• T. G. Otte, The Foreign Office Mind: The making of British foreign policy, 1865-1914 (2011) [buy this book] A massive and authoritative book, which I have reviewed for Diplomacy & Statecraft. However, note that, in contrast to the approach of Zara Steiner in the piece listed immediately below, it includes an account of the attitudes and influence of the diplomats abroad as well as of the senior clerks in the foreign ministry at home.
  • Zara Steiner, ‘The Foreign Office under Sir Edward Grey, 1905-1914’, in F. H. Hinsley (ed), British Foreign Policy under Sir Edward Grey (Cambridge UP, 1977)
  • Zara Steiner (ed), The Times Survey of Foreign Ministries of the World (1982)
    Published by Times Books, this is expensive but indispensable for any serious student of the ministry of foreign affairs. The intro. by Zara Steiner, author of the highly praised Foreign Office and Foreign Policy, 1898-1914 (now unfortunately o/p), is very instructive and there are essays on 24 MFAs, including three on China and two on Austria. (Others are Australia, Belgium, Canada, Denmark, Finland, France, Germany, Greece, Ireland, Italy, Japan, Luxembourg, Netherlands, Norway, Portugal, Spain, Sweden, Switzerland, Turkey, USSR, UK, USA.) Impressive and highly interesting historical detail; all contributors authorities in their fields. Now a little dated as far as the contemporary picture is concerned but I am not aware that any second ed is contemplated.[ buy this book ]
  • Strang, Lord, The Foreign Office (1955).
    An illuminating insight into the official mind of the British FO written by a former permanent under-sec. [buy this book]
  • Eileen Denza, Diplomatic Law: Commentary on the Vienna Convention on Diplomatic Relations, 3rd ed (2008)
    The work of a former legal counsellor in the FCO and now visiting professor of law at UCL, Eileen Denza’s book, published by Oxford Univ. Press, provides the definitive text on the VCDR (1961) and subsequent state practice. It is a pity that, as with most law books, the price is outrageous and second-hand copies are difficult if not impossible to find.[ buy this book ]
  • Sir Ivor Roberts (ed), Satow’s Diplomatic Practice, 6th ed (2009)
    See our entry on this in the Dictionary of Diplomacy, although this pre-dated the new edition. The English language manual of the profession, this has now been completely revised and updated. Strongly recommended. [buy this book]
  • Thomas A. Bailey, The Art of Diplomacy: The American experience (Meredith: New York, 1968)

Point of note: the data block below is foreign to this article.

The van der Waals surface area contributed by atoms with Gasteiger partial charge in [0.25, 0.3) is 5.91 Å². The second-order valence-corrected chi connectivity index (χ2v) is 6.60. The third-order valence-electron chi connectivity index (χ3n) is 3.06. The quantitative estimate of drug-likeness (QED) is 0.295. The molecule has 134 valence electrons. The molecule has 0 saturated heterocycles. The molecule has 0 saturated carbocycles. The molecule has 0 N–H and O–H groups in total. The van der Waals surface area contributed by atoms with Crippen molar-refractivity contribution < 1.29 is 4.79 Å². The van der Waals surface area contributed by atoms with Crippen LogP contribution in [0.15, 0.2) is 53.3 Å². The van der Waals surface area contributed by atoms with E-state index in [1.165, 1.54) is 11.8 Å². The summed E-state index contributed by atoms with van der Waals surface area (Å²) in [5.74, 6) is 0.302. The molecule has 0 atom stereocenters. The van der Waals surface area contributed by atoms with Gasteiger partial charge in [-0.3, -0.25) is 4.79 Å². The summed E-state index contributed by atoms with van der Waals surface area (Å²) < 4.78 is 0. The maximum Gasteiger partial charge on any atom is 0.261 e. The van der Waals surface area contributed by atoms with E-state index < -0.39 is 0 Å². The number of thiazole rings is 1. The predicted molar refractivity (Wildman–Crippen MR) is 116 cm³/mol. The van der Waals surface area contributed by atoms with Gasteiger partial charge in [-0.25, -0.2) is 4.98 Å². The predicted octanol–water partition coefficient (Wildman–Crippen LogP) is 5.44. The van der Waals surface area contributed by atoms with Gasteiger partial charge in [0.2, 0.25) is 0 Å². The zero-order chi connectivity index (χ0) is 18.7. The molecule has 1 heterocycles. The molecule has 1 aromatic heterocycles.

A clear and authoritative collection of wise maxims on diplomacy by a well known diplomatic historian. Though its examples are now somewhat dated it is still well worth reading. I stumbled upon it only recently and much enjoyed it. Teachers might cull it in order to fashion exam questions and students pore over it in order to know what to expect: “‘Great powers can afford to lose face.’ Discuss.” (Answer? Yes, but on some issues more than others, and on none continually.) Now out of print but second hand copies are available very cheaply through Amazon and from Abebooks.co.uk.
  • Raymond Cohen, Negotiating across Cultures, 2nd ed (1997)
    The best book on the subject.[ buy this book ]
  • Percy Cradock, Experiences of China (1994)
    Instructive on, among other things, the Anglo-Chinese negotiations that produced the Hong Kong agreement. Cradock was British amb. in Peking 1978-84 and from 1984 to 1992 the PM’s foreign policy adviser.[ buy this book ]
  • J. Gross-Stein (ed), Gettibng to the Table: The process of international pre-negotiation (1989) [buy this book]
  • G. Lakoff and M. Johnson, Metaphors We Live By (1980)
    A well-regarded, accessible book on a complex subject. I found this very instructive for the development of my argument on ‘metaphors of movement’ in the ch. in my textbook on diplomatic momentum.[ buy this book ]
  • William B. Quandt, Camp David: Peacemaking and Politics (1986)
    A detailed insider account of the negotiations in 1977-9 that issued in the Egypt-Israel peace treaty. Also includes an outstanding analysis of the implications for US foreign policy and diplomacy of the presidential electoral cycle (ch. 2), and useful documentary appendices (incl. side letters). Great value in paperback.[ buy this book ]
  • I. William Zartman and Maureen Berman, The Practical Negotiator (1982)
    Still a useful text. Well organized by stages of negotiation.[ buy this book ]
  • Anatoly Dobrynin, In Confidence: Moscow’s Ambassador to Six Cold War Presidents (2001)
    Dobrynin was Soviet ambassador to Washington from 1962 until 1986, an exceptionally long period for any diplomat of a major power to occupy the same post. This very important diplomatic memoir was first published by Random House in 1995 and has now been made available in paperback by the University of Washington Press.[ buy this book ]
  • Douglas Hurd, The Search for Peace (1997)
    A short but shrewd book by a former British diplomat and Conservative foreign secretary.[ buy this book ]
  • Jane C. Loeffler, The Architecture of Diplomacy: Building America’s Embassies, 2nd ed (2011)
    Highly original, well researched, and extremely interesting book exploring the reasoning behind changes in the design and location of America’s embassies after the Second World War. This is the revised edition. [ buy this book ]
  • David Mayers, The Ambassadors and America’s Soviet Policy (1995)
    Solid historical treatment, focussing in the main on the opinions and influence of individual ambassadors.[ buy this book ]
  • David Mayers, FDR’s Ambassadors and the Diplomacy of Crisis: From the rise of Hitler to the end of World War II (2012) [buy this book]
  • Meyer, Christopher, DC Confidential: The controversial memoirs of Britain’s ambassador to the U.S. at the time of 9/11 and the Iraq War(2005) [review ] [buy this book] [kindle ed]
  • Hans J. Morgenthau, Politics Among Nations, rev. by Kenneth W. Thompson and David Clinton (2005)
    Morgenthau’s classic textbook, first published in 1948 and revised for the last time by HJM in 1978. It is interesting to read the high priest of power politics on the subject of diplomacy, on which there is of course quite a lot in this book.[ buy this book ]